Reverse Humor

The Fallen AceHave you ever noticed how Disney animated movies try to make you cry after you have been laughing for a while?

It is ironic, but true, that you have to use a little bit of the opposite to make something seem more like what it is.  The sad moments in the Disney formula are there to make you see how light the lighter moments really are.  The brightest light needs to be contrasted with the deepest shadow.

So, ironically, I find myself talking about irony as a story telling tool.  You see it in today’s first Paffooney.  In World War I pilots were usually dead if their plane was shot down.   Parachutes were not invented until late in the war.  Yet the pilot is giving the thumbs up sign as he sees you watching him fall to his death.  Irony is the perceived twist on reality that overturns expectations and makes you severely think for yourself about what the meaning could be.  Is the pilot happy because he is not the pilot of the pictured plane?  Could he be the pilot who shot it down?  Is it the Red Baron’s plane, forever robbing Snoopy of the ultimate opportunity?  Is the pilot the Baron himself, happy to be done with his famously deadly career?  Ironically, he is wearing a parachute in the painting, because ironically I didn’t look up the fact that the Frenchman, Jean Pierre Blanchard tested the first soft parachute in 1785, dropping a dog in a basket safely from high up in a hot air balloon until after I wrote the sentence about them not being invented in WWI.  And ironically, they still were not commonly used by pilots in World War I because they were mostly flying a few hundred feet from the ground and parachutes rarely were able to save them that close to death.  (Also, ironically, I seem to be using the word irony or its derivative parts of speech so much that the irony is lost by being made too obvious.  Dang me!)


The Moose Bowling Paffooney is another example of the kind of reverse humor that I am trying to explain and confusticate today.  If you can’t read the screwy legend on the swirl, it says, “Life is like Moose Bowling because… in order to knock down all the pins… and win… you have to learn how to throw a moose!”  Now I know that Bullwinkle-ized moose humor is naturally funny in itself, but I believe this Paffooney uses irony to make a funny.  You see, it is surprisingly the opposite of what you expect to happen when you talk about Moose Bowling (an obscure but well-loved sport in Northern Canada) and claim that you do it by throwing a moose at the pins at the business end of the bowling lane.  According to, an average adult male moose weighs about a thousand pounds.  He would be remarkably difficult to throw even if you could get the three finger holes successfully drilled into his antlers.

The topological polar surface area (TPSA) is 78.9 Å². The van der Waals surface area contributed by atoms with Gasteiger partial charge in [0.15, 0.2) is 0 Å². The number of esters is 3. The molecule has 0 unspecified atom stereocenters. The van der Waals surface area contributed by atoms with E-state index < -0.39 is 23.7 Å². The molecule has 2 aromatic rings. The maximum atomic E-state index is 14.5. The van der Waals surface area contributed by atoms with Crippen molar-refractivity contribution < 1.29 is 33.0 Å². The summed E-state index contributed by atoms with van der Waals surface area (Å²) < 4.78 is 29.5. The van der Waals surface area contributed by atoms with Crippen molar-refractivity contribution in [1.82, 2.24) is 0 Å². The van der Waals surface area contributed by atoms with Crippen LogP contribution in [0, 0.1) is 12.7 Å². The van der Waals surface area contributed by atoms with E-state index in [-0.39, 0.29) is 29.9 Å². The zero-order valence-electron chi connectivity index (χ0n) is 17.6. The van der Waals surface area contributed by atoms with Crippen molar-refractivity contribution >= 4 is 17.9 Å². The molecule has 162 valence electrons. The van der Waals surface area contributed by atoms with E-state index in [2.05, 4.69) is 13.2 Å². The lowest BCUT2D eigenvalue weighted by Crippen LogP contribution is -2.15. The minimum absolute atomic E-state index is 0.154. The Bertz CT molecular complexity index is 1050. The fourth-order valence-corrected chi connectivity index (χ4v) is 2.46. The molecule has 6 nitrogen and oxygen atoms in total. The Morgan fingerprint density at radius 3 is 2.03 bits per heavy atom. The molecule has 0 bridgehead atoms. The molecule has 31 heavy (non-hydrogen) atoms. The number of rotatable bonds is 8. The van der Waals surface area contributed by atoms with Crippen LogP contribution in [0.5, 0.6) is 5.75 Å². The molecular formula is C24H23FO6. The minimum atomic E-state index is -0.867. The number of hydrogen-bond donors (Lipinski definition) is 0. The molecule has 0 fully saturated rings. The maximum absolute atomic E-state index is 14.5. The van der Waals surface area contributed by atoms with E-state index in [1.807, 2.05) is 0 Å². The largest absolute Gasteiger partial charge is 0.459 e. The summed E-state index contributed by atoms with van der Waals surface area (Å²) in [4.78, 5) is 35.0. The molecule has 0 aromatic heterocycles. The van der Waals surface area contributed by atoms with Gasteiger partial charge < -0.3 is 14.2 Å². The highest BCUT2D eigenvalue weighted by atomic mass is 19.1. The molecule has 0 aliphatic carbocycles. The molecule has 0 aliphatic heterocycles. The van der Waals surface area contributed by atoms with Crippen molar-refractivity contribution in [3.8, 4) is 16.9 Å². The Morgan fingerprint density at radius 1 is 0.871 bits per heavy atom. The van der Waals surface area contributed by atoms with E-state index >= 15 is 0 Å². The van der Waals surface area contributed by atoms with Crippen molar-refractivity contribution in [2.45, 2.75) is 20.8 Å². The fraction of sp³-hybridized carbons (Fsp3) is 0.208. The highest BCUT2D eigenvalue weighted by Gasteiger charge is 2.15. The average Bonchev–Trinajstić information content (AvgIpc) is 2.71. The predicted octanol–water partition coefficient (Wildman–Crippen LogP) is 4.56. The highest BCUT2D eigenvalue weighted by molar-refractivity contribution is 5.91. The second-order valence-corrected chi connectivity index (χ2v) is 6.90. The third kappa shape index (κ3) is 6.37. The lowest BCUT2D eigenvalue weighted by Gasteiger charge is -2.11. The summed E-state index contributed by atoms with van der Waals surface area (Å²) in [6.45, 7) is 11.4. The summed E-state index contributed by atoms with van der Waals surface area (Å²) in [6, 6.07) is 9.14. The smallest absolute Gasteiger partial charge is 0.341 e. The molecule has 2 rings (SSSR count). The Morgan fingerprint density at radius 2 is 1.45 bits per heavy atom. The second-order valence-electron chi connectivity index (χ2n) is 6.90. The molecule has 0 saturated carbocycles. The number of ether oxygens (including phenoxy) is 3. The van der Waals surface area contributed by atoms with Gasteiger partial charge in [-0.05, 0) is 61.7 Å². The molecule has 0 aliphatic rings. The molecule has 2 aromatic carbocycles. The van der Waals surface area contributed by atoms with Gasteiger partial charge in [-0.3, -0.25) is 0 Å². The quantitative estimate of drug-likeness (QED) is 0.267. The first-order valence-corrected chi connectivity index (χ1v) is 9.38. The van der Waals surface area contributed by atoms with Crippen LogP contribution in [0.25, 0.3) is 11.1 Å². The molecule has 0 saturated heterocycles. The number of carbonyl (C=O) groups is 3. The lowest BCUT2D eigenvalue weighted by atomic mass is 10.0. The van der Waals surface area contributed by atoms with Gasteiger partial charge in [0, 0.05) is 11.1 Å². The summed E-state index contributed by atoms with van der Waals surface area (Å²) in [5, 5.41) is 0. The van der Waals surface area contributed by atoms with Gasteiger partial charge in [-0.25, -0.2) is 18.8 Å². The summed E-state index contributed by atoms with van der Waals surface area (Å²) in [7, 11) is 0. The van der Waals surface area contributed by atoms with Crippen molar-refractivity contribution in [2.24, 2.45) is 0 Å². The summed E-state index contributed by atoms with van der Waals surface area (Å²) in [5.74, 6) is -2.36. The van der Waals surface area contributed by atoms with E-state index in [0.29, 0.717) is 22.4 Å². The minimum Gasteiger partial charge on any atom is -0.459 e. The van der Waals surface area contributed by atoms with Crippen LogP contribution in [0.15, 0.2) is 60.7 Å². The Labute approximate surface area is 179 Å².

To sum up, you can plainly see that there is a real science to the use of irony in a humor blog… or maybe not… because I confess I dropped some excess irony on my left foot and nearly crushed it.  I know it was irony because I saw the rust.  Oh, and I forgot to add a whole nuther essay on why puns are a form of irony.  Well… maybe another day.


Filed under humor, irony, Paffooney

2 responses to “Reverse Humor

  1. Oh, that rusty irony. It hurts. I find it ironic that James Bond is not dead or afflicted with some form of VD.

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